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Carlos Ruiz returns, but a cheer for Chooch is a cheer for cheating


Like passionate baseball fans everywhere, the Philly faithful let you know what they’re thinking.  

If a player is slumping, they share their displeasure.  If players don’t hustle as much as they should, they let him know about it.

Their knowledge of the game is second to none and they love intense, productive players forever.  But I wonder, do they have the courage to boo Carlos Ruiz when he returns to Citizens Bank Park?  Will they be honest with him and themselves, or are theCarlos Ruizy merely hypocrites of the highest order?  

“Chooch,” as he is known throughout the Delaware Valley, is as popular as any player on the Phillies. Maybe it’s his physique, which looks more like the guy in the next cubicle than a major league ballplayer.  Perhaps it’s the way he blocks the plate when runners try to score.  Intimidating, fearless. Or maybe it’s the fact he seems to come up with a big play when the Phillies really need one.  

Regardless, Ruiz’s return to the lineup is a welcome sight.  Especially when you consider Erik Kratz is merely a backup catcher and the Phillies are now mired in mediocrity.  

I suspect Ruiz will receive an ovation amidst bellows of “Choooooooooch” when he makes his first plate appearance. His return is likely to cause a mini-celebration on Broad Street.  

But despite Ruiz’s status, he doesn’t deserve a king’s welcome. He deserves the same venom and holier-than-thou sanctity Phillies fans have directed at other players caught in cheating scandals.  

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Ruiz deserves the same rolled eyes and snickering directed at Ryan Braun after he claimed someone tainted his positive sample. It’s now fair to question Ruiz’s entire career just as the careers of Alex Rodriguez, Roger Clemens and others have been questioned by fans on Philly sports talk radio.  

If you blindly accept Ruiz’s explanation that he should have gotten a prescription for his medication, you probably can’t appreciate what I’m saying.  

It also makes you a hypocrite.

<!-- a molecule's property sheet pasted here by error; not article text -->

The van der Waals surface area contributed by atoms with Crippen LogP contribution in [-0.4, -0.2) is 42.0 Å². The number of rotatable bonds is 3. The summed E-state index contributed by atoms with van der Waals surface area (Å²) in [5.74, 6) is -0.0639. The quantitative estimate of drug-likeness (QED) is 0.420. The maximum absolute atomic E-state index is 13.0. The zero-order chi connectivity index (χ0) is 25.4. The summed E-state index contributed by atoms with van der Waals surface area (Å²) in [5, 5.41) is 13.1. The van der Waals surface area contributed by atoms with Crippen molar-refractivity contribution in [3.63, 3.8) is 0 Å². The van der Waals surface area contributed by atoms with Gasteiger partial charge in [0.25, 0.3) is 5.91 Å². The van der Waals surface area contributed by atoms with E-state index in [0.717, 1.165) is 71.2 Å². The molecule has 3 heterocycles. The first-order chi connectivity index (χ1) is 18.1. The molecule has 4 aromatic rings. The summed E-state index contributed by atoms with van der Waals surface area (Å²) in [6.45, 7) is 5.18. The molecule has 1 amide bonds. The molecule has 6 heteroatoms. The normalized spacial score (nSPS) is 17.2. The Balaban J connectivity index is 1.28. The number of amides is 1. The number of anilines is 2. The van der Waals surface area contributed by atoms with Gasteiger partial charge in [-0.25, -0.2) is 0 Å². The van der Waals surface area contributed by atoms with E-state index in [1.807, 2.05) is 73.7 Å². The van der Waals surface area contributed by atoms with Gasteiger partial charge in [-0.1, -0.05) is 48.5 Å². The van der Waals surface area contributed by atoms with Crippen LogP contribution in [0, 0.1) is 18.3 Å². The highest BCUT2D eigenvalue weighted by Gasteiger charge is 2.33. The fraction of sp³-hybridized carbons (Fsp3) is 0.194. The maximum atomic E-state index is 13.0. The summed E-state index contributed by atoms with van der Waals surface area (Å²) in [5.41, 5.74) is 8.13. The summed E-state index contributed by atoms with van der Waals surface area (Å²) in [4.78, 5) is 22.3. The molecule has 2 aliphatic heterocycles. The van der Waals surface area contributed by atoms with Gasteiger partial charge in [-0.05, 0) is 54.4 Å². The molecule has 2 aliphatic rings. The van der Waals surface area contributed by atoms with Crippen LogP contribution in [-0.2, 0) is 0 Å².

And before you accuse me of being pious or high and mighty, let me make my opinion on performance-enhancing drugs in sports perfectly clear: I couldn’t care less.

I enjoyed watching Barry Bonds chase the all-time home run record- no disrespect to the great Henry Aaron. I loved Rafael Palmeiro’s butter smooth swing. The fact many of his 569 career home runs were medically induced is meaningless to me. I couldn’t wait to watch him hit.  

Clemens certainly wasn’t my favorite player, but his presence on the mound had me on the edge of my seat. And while Ray Lewis thoroughly got on my nerves last season, the Super Bowl was far more interesting with him in it. If deer antler spray or something else hastened his return to the field, so be it.  

Naturally, I’d prefer every ballplayer were clean and player’s unions focused (along with ownership) on eradicating cheating from all sports, not just baseball. But that isn’t realistic, because miraculous comebacks by Hall-of-Fame worthy linebackers and catchers who use ADHD medications to post career-high numbers are good for business.  

Still, it’s misguided to act like the cheater on your favorite team is a victim while a player on an opposing squad is a rogue. It also shows an inability to put PEDs in the proper context.  

Since 1871, players have looked for ways to gain an advantage on the competition. From corked bats to Adderall, cheaters will always find a place in baseball. But for fans, the question is how long will you continue to pretend it is okay for your favorites to cheat but others must play by the rules?    

In my view, you either like baseball or you don’t. And if you like baseball as I do, choosing which cheater to hate makes little sense. Instead, simply enjoy the game for what it is and leave the postulation to people like George Will and Keith Olbermann.  

If you celebrate Carlos Ruiz’s return you’ll prove hypocrisy is alive and well in Philly.  

You’ll also prove you don’t really are about cheating, despite all your bluster.  

 Earl Myers is a freelance writer from the Philadelphia area.  He closely follows North America's four major sports leagues but just about any sporting event gets his attention.  His goal is to provoke a little thought in his readers.

Contact Earl at emyersiii@gmail.com

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